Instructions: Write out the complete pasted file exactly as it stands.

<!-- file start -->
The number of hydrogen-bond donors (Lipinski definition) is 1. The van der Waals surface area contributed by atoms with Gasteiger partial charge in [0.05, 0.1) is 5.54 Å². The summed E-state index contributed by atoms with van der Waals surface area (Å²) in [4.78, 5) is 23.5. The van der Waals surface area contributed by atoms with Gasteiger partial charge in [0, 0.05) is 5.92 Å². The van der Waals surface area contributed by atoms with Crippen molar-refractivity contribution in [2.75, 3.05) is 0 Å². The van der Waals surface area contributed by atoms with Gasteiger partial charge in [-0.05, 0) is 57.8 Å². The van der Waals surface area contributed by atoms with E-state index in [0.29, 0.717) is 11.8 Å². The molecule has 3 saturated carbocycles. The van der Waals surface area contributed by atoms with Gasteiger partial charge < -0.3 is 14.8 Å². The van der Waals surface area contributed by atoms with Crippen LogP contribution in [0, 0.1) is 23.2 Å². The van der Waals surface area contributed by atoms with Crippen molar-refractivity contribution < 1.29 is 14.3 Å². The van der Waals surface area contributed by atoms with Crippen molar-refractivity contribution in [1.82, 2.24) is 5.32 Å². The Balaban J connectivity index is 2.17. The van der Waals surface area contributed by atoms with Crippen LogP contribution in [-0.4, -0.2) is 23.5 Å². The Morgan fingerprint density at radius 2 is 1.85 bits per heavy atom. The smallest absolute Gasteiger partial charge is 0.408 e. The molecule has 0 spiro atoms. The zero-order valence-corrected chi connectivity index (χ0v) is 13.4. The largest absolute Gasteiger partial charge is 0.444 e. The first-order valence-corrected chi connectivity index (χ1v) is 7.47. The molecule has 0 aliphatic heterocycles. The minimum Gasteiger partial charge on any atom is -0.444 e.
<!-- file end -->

The number of hydrogen-bond donors (Lipinski definition) is 1. The van der Waals surface area contributed by atoms with Gasteiger partial charge in [0.05, 0.1) is 5.54 Å². The summed E-state index contributed by atoms with van der Waals surface area (Å²) in [4.78, 5) is 23.5. The van der Waals surface area contributed by atoms with Gasteiger partial charge in [0, 0.05) is 5.92 Å². The van der Waals surface area contributed by atoms with Crippen molar-refractivity contribution in [2.75, 3.05) is 0 Å². The van der Waals surface area contributed by atoms with Gasteiger partial charge in [-0.05, 0) is 57.8 Å². The van der Waals surface area contributed by atoms with E-state index in [0.29, 0.717) is 11.8 Å². The molecule has 3 saturated carbocycles. The van der Waals surface area contributed by atoms with Gasteiger partial charge < -0.3 is 14.8 Å². The van der Waals surface area contributed by atoms with Crippen LogP contribution in [0, 0.1) is 23.2 Å². The van der Waals surface area contributed by atoms with Crippen molar-refractivity contribution < 1.29 is 14.3 Å². The van der Waals surface area contributed by atoms with Crippen molar-refractivity contribution in [1.82, 2.24) is 5.32 Å². The Balaban J connectivity index is 2.17. The van der Waals surface area contributed by atoms with Crippen LogP contribution in [-0.4, -0.2) is 23.5 Å². The Morgan fingerprint density at radius 2 is 1.85 bits per heavy atom. The smallest absolute Gasteiger partial charge is 0.408 e. The molecule has 0 spiro atoms. The zero-order valence-corrected chi connectivity index (χ0v) is 13.4. The largest absolute Gasteiger partial charge is 0.444 e. The first-order valence-corrected chi connectivity index (χ1v) is 7.47. The molecule has 0 aliphatic heterocycles. The minimum Gasteiger partial charge on any atom is -0.444 e.